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Kansas State University
128 Dole Hall
Manhattan, KS 66506
785-532-2535
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K-State program provides training for local organic farmers

By Sara Shellenberger

 

Budding organic farmers can blossom through a Kansas State University program.

Established in response to requests by area organic growers for a training program to increase numbers of local organic producers, the Growing Growers Training Program facilitates on-farm apprenticeships complemented by workshops on critical skills to train new growers and improve the skills of existing growers to meet large demand for local and organically grown produce in the Kansas City metropolitan area.

"Farming is a profession that requires multiple skills related to production, marketing and financial management," said Ted Carey, K-State vegetable specialist. "The Growing Growers Training Program provides training for new farmers as they enter the field, while also encouraging established farmers to improve such skills in response to changing circumstances and new information about sustainable farming practices."

The program was developed in fall 2003 with support from a U.S. Department of Agriculture Sustainable Agriculture Research and Education grant and is a collaborative effort of K-State, University of Missouri Extension, the Kansas City Food Circle and the Kansas Rural Center.

Apprenticeships can be paid or volunteer, depending on the agreement by host farmers and apprentices, Carey said. Apprentices gain core competencies through practical and theoretical training activities, including one-on-one training by host farmers, farm tours, workshops and apprentice-directed independent study.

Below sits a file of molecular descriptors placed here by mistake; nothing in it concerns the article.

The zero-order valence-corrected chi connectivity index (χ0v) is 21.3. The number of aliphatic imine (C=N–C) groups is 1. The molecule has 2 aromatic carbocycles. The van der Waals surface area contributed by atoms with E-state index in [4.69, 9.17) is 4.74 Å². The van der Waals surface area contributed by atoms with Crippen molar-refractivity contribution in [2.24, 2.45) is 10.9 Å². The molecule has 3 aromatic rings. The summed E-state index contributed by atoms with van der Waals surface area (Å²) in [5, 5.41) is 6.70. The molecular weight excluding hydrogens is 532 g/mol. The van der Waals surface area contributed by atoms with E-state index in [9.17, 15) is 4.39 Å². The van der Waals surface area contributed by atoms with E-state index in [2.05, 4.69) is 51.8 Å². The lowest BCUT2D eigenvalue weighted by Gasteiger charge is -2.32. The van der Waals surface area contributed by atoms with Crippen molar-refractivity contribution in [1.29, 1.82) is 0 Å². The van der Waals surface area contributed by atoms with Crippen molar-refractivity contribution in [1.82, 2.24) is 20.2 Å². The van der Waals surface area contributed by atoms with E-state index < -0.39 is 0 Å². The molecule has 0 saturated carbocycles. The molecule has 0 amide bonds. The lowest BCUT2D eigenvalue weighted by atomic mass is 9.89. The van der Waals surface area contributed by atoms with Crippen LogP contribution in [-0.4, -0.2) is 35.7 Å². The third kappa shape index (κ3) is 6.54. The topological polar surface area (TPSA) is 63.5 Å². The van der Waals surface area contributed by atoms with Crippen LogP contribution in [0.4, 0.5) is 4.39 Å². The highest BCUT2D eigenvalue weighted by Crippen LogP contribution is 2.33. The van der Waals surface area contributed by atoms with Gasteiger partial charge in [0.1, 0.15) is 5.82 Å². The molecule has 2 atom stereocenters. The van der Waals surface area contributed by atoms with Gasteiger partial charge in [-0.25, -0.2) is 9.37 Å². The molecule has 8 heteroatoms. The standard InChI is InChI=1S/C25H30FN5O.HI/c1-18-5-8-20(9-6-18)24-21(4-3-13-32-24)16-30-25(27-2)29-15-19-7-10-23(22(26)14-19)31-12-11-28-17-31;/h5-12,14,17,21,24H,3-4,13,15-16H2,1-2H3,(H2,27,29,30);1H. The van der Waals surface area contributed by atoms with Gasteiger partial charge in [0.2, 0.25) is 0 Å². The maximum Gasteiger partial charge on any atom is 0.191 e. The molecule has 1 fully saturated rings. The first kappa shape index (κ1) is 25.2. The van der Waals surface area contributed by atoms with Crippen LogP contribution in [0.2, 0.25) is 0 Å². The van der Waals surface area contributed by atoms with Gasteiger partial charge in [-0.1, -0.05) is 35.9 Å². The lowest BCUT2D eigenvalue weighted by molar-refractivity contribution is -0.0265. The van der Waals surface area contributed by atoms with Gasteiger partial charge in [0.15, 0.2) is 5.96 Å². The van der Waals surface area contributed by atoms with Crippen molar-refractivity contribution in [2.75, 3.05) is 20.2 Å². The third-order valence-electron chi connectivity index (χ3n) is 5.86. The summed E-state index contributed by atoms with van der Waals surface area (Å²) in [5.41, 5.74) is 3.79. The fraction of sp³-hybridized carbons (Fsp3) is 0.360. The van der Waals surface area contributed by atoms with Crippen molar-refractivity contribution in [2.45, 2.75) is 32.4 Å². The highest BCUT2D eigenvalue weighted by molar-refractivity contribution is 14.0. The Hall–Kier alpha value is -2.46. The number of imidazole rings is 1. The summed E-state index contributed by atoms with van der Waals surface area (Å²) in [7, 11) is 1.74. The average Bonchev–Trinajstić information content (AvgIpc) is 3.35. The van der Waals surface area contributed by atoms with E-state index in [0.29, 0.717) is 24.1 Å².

These competencies were developed with the help of local organic direct market farmers, who identified topic areas and skill sets that they felt were essential for successful farmers.

"Though apprenticeship hours and living arrangements may vary with each working agreement, the program is designed to provide comparable training for all applicants," he said.

The program has attracted a wide range of applicants with various backgrounds, Carey said.

"Apprentices have ranged from inner city youths to professionals interested in a career change to farm owners looking for the skills to farm profitably. We've had a pretty diverse mix," he said.

Though the program is still in its early stages, responses to the Growing Growers Training Program have been highly favorable, according to Carey.

"At the end of the 2004 season, both apprentices and host farmers expressed high satisfaction with the program," Carey said. "Enrollment in the program doubled from 11 apprentices in 2004 to 28 in 2005, and several host farmers reported that having apprentices improved their farm operation in some way, including increased production or changed practices as a result of the program's teaching process."

After a promising start, the Growing Growers Training Program hopes to continue to assist organic farmers in their professional development, Carey said.

"There is an increasing public demand for local, fresh, organically grown produce," Carey said. "We're trying to give producers the skills to make a living meeting that demand."

More information on the Growing Growers Training Program is available at:
http://www.growinggrowers.org

Available at the Web site is the program application, a list of potential host farms, scholarship opportunities and a schedule of program workshops, which are available to the public for a fee.

 

Spring/Summer 2007